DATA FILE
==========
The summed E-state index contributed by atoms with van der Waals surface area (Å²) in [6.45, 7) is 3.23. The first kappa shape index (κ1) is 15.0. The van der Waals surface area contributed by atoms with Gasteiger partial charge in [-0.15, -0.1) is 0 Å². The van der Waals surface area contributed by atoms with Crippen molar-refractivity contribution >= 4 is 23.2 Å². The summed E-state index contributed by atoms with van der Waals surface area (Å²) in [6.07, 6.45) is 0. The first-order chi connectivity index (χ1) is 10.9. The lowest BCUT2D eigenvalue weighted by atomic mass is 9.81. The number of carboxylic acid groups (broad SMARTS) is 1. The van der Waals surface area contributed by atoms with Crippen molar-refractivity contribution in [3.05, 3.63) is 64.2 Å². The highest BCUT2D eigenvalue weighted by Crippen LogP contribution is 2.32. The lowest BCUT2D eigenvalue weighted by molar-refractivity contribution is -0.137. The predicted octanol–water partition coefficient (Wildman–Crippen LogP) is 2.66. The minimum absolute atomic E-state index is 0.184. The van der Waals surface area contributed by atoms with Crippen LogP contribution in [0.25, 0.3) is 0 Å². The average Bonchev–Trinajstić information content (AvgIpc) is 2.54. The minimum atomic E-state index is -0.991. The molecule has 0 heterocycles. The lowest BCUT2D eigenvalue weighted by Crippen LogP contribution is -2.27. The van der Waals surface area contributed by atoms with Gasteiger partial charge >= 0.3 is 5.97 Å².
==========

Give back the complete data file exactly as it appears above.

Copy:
The summed E-state index contributed by atoms with van der Waals surface area (Å²) in [6.45, 7) is 3.23. The first kappa shape index (κ1) is 15.0. The van der Waals surface area contributed by atoms with Gasteiger partial charge in [-0.15, -0.1) is 0 Å². The van der Waals surface area contributed by atoms with Crippen molar-refractivity contribution >= 4 is 23.2 Å². The summed E-state index contributed by atoms with van der Waals surface area (Å²) in [6.07, 6.45) is 0. The first-order chi connectivity index (χ1) is 10.9. The lowest BCUT2D eigenvalue weighted by atomic mass is 9.81. The number of carboxylic acid groups (broad SMARTS) is 1. The van der Waals surface area contributed by atoms with Crippen molar-refractivity contribution in [3.05, 3.63) is 64.2 Å². The highest BCUT2D eigenvalue weighted by Crippen LogP contribution is 2.32. The lowest BCUT2D eigenvalue weighted by molar-refractivity contribution is -0.137. The predicted octanol–water partition coefficient (Wildman–Crippen LogP) is 2.66. The minimum absolute atomic E-state index is 0.184. The van der Waals surface area contributed by atoms with Crippen LogP contribution in [0.25, 0.3) is 0 Å². The average Bonchev–Trinajstić information content (AvgIpc) is 2.54. The minimum atomic E-state index is -0.991. The molecule has 0 heterocycles. The lowest BCUT2D eigenvalue weighted by Crippen LogP contribution is -2.27. The van der Waals surface area contributed by atoms with Gasteiger partial charge >= 0.3 is 5.97 Å².